In January, Iran announced that it would no longer adhere to its commitment under the 2015 nuclear deal, brokered by former President Barack Obama, that limited the number and type of centrifuges deployed at Natanz and perhaps also at the Fordow plant.
As noted in The Hill by Simon Henderson, a senior fellow at the Washington Institute for Near East Policy, Israel was probably alarmed that Iran had now restarted this production.
The destruction at Natanz won’t have stopped Iran’s nuclear program or even eliminated all its centrifuges. However, Albright writes that it “must be viewed as a major setback to Iran’s ability to deploy advanced centrifuges on a mass scale for years to come.”
And that would buy precious more time to allow other increasingly severe pressures on the regime to destabilize and hopefully bring it down altogether.
The sanctions against Iran imposed by U.S. President Donald Trump are causing intense economic hardship. The coronavirus pandemic is thought to have raged out of control, with a large death toll (currently at more than 12,000 with 250,000 cases of infection, according to Worldometer statistics, though these statistics are said to be underreported) and overwhelmed health services.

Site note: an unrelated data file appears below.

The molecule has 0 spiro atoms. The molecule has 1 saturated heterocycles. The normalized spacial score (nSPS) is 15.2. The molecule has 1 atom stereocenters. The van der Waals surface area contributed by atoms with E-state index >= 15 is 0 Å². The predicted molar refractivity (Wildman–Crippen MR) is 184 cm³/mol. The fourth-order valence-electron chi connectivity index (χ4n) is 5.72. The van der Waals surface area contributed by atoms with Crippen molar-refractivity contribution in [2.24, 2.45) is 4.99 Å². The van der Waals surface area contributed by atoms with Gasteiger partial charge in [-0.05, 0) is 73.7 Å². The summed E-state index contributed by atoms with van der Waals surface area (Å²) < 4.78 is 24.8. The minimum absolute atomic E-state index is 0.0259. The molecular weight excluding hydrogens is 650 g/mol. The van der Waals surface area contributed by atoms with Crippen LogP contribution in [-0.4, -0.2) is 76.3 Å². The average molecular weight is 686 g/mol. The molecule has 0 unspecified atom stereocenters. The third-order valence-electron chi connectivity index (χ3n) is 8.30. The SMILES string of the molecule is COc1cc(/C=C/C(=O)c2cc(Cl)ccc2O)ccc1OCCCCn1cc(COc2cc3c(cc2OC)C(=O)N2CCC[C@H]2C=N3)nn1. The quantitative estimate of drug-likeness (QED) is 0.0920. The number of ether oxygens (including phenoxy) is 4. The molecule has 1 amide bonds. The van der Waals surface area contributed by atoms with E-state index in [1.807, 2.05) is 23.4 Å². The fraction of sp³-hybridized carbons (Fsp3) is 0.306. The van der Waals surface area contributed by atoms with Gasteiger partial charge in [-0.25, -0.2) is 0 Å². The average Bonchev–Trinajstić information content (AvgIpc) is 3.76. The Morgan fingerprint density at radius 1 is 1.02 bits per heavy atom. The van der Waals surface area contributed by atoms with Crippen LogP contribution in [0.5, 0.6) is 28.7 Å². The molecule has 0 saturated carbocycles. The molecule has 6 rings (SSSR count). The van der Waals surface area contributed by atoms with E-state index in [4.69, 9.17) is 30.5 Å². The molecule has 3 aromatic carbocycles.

Popular revolts are continuing. In the last few days, mass demonstrations have taken place over the failure to pay people their wages. Last year, protests by people angered at the regime pouring money into foreign wars and terrorism rather than social programs resulted in the regime killing at least 1,500 people and shutting down the Internet in panic.
Of course, no one in Israel is under any illusions about the dangers of possible Iranian retaliation. But it’s just possible that, through these recent attacks on military targets, Israel has navigated a route towards preventing Iran from going nuclear and helping bring down the regime, short of waging open war.
If so, such a stellar achievement is in startling and perplexing contrast to Israel’s current chaos over COVID-19. New virus cases, which had dropped to low double digits, have now soared to more than 1,000 a day with a rising proportion of people testing positive.